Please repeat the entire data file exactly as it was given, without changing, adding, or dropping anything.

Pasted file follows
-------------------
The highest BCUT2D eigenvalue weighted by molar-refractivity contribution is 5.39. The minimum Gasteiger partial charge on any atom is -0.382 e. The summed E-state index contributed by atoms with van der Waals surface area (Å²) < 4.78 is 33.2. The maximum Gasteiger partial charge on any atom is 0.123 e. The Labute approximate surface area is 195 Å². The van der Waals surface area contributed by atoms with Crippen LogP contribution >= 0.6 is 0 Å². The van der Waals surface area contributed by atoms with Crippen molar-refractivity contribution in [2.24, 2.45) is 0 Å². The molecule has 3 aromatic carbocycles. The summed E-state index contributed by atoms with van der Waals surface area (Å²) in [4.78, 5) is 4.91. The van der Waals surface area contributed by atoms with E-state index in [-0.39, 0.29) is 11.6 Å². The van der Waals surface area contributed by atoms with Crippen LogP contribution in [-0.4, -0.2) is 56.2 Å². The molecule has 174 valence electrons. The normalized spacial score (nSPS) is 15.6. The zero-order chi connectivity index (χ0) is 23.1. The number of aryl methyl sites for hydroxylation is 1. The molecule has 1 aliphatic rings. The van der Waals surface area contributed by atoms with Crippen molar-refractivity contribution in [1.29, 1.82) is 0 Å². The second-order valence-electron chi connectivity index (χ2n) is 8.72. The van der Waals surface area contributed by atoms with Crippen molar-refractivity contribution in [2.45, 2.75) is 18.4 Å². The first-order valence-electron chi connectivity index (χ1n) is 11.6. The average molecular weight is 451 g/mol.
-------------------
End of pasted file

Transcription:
The highest BCUT2D eigenvalue weighted by molar-refractivity contribution is 5.39. The minimum Gasteiger partial charge on any atom is -0.382 e. The summed E-state index contributed by atoms with van der Waals surface area (Å²) < 4.78 is 33.2. The maximum Gasteiger partial charge on any atom is 0.123 e. The Labute approximate surface area is 195 Å². The van der Waals surface area contributed by atoms with Crippen LogP contribution >= 0.6 is 0 Å². The van der Waals surface area contributed by atoms with Crippen molar-refractivity contribution in [2.24, 2.45) is 0 Å². The molecule has 3 aromatic carbocycles. The summed E-state index contributed by atoms with van der Waals surface area (Å²) in [4.78, 5) is 4.91. The van der Waals surface area contributed by atoms with E-state index in [-0.39, 0.29) is 11.6 Å². The van der Waals surface area contributed by atoms with Crippen LogP contribution in [-0.4, -0.2) is 56.2 Å². The molecule has 174 valence electrons. The normalized spacial score (nSPS) is 15.6. The zero-order chi connectivity index (χ0) is 23.1. The number of aryl methyl sites for hydroxylation is 1. The molecule has 1 aliphatic rings. The van der Waals surface area contributed by atoms with Crippen molar-refractivity contribution in [1.29, 1.82) is 0 Å². The second-order valence-electron chi connectivity index (χ2n) is 8.72. The van der Waals surface area contributed by atoms with Crippen molar-refractivity contribution in [2.45, 2.75) is 18.4 Å². The first-order valence-electron chi connectivity index (χ1n) is 11.6. The average molecular weight is 451 g/mol.